New light on early nineteenth-century Roman museums. The review highlights the coming of age of the notion of «cultural heritage» as a field of public experience during the French rule in Rome, 1809-1814. In what was deemed the age of Antonio Canova, Head of the Fine Arts Department and of the museum system, the text surveys the modernization brought about by the Napoleonic government, a process which included stern financial accountability, the definition of career patterns and administrative roles as well as the enforcement of discipline and bureaucratic control over both workforce and staff. The public, lay, educational meaning of museums, archeological finds and the fine arts lie at the core of this innovative and wellresearched book in which artists, art historians and men of letters, individually or as a social group, increasingly emerge at the top of a financially resourceful policy of preservation and use of cultural objects.
Twentieth-century family. The review examines the ways in which Ginsborg analyses the politics of the family in five revolutionary and/or dictatorial states (Russia, Turchia, Spagna, Italia, Germania) from the point of view of the relationship, always ambivalent, between family and State. Seen as the vehicle through which social change could be realized, under the pressures of the State the family certainly changed, but it also defended itself from the incursions of reforming politics, thus demonstrating notable qualities of adaptability. The central theme of the book is, in fact, the capacity of the family to survive not only the political and economic crises but also the policies of family reform, not always welcomed. Here, as a way of interpreting the survival of the family in adverse circumstances, the review introduces the concept of «navigation» - that is, the strategy that permits individuals and families to exploit all available opportunities to their advantage, despite the repressive framework. Finally a comment is made on the different behaviour of families in times of revolution and political crisis and of those of present-day western families, often seen to be on the verge of dissolution.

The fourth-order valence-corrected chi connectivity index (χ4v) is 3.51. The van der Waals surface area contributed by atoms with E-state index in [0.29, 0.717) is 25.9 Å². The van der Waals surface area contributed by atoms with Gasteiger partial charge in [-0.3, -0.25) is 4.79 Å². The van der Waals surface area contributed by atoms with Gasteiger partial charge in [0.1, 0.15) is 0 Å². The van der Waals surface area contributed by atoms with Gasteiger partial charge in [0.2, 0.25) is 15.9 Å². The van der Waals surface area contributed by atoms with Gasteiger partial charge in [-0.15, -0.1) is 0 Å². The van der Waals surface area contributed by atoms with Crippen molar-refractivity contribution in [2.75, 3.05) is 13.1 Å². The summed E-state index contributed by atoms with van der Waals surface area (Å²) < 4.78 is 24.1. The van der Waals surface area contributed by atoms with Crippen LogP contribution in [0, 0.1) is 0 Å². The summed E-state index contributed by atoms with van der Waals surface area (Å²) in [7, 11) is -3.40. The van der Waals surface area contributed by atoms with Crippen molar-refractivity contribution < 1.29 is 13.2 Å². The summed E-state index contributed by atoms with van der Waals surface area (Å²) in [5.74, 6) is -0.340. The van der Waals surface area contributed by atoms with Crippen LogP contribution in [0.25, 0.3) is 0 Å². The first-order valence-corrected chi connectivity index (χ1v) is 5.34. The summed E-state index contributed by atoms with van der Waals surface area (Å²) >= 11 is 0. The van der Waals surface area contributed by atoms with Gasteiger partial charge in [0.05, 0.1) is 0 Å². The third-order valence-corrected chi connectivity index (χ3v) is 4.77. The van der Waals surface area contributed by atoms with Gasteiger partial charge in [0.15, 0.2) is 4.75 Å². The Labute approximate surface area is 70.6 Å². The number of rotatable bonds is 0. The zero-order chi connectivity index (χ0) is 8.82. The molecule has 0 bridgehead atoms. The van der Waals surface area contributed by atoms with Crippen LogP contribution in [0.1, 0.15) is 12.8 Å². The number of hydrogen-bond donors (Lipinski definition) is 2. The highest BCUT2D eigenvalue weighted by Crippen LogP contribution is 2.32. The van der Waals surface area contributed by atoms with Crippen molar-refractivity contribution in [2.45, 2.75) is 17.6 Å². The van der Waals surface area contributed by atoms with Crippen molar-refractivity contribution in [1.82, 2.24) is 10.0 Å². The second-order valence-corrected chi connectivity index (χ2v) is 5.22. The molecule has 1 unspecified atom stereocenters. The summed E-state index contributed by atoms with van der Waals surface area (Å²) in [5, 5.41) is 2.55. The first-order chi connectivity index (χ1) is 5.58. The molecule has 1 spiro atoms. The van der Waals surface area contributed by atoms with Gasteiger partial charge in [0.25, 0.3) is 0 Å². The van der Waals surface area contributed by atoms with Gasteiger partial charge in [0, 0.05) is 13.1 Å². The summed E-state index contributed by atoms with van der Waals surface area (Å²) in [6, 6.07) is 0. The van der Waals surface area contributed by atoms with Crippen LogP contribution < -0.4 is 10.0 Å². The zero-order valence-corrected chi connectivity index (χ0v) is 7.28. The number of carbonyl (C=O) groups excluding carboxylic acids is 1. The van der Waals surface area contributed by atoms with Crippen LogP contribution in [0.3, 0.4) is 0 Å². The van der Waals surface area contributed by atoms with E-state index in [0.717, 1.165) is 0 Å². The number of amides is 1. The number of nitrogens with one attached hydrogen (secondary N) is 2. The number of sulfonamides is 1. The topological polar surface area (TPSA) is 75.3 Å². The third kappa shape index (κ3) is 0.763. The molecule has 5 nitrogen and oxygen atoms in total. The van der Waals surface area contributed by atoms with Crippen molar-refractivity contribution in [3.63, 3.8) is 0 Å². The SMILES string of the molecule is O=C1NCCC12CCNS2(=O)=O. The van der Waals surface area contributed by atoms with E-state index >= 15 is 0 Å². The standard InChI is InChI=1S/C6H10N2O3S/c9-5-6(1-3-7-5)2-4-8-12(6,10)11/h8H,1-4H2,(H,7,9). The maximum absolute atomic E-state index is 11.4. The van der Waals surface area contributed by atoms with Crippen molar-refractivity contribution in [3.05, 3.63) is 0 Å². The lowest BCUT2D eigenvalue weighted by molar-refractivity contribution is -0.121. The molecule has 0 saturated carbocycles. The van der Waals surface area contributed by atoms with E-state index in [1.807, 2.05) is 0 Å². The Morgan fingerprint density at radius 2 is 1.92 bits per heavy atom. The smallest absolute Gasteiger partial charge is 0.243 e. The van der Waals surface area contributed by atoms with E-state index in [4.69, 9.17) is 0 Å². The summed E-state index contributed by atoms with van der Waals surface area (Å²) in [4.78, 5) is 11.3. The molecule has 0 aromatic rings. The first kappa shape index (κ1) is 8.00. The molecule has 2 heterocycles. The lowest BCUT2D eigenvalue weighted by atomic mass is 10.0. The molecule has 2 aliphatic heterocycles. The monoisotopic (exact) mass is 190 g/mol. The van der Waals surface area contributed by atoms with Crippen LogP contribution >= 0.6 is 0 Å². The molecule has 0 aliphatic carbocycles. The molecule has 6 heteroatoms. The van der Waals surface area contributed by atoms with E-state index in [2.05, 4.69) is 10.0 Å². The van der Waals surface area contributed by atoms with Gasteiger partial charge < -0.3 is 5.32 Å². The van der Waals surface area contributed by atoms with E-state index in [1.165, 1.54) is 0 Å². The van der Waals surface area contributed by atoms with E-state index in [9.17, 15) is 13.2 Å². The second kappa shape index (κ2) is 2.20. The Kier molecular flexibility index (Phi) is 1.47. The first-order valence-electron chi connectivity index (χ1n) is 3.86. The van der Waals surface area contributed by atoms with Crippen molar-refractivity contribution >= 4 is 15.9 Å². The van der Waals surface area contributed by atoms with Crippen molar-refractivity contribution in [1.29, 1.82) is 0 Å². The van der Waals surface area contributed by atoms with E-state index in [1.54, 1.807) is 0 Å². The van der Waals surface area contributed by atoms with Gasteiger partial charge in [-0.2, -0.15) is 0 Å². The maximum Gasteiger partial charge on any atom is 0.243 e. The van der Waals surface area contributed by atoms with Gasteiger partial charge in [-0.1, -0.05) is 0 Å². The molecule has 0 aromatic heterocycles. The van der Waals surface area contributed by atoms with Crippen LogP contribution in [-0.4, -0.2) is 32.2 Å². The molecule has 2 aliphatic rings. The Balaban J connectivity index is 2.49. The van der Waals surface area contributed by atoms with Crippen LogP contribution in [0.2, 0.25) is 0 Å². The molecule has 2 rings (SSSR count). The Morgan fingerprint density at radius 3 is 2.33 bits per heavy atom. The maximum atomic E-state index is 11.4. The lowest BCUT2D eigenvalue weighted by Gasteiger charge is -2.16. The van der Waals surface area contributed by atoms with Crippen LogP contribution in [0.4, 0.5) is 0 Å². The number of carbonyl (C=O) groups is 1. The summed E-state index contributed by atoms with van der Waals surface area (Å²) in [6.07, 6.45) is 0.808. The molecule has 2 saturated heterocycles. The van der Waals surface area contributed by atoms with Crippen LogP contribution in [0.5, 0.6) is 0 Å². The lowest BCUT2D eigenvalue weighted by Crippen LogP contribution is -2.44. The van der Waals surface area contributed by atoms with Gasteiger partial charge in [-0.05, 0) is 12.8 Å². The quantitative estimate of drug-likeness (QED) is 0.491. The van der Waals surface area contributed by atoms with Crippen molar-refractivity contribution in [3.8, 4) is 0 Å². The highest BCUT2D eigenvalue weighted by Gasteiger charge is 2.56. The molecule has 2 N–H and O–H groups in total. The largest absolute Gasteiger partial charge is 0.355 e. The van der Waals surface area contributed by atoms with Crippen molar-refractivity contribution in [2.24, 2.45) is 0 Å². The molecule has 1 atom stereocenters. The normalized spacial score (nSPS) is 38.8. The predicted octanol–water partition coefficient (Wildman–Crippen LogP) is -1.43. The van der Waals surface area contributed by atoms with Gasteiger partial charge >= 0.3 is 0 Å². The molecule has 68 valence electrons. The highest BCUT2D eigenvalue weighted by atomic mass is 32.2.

Fascism in the eyes of new generations of historians. Gabriele Turi reviews the issue that the journal of the Fondazione Istituto Gramsci, «Studi storici» devoted at the beginning of 2014 to Fascismo: itinerari storiografici da un secolo all’altro (Fascism: historiographical trends from one century to another). The idea of giving voice to the new generations of historians who emerged after the fall of the Berlin Wall, freer from ideological constraints, seems promising: in the last twenty years, the scope of the research on Italian fascism has broadened and has become more varied, leading to excellent outcomes especially when the research projects adopted a multidisciplinary approach and when they focused on centreperiphery relationships. Nonetheless, it is also evident that the new generations do no longer deal with those general problems on which earlier debates focused (coercion and consensus, continuity and rupture of fascism in the history of Italy) and a comparative approach, removing therefore Italian fascism from the wider European context. < br/>Modernity and nation in the Italian mountains. In recent years, the Italian mountains, especially the Alps, have been the subject of several historical studies. In his book A rugged nation, Marco Armiero analyses the relationship of reciprocal construction between the Italian mountains and the Unitarian state. In his research, the author examines the «mutual constituency of imagined communities and constructed natures» through some categories rarely used in Italian historiography, such as «environmental justice» and «wilderness».
Keywords: Art, Patronage, Administration, Cultural heritage / Family, Revolution, Dictatorship, Reform, Survival, Navigation / Historiography, Studi storici (journal), Fascism, Generations of historians, Italy / Environmental history, Modern Italy, Mountains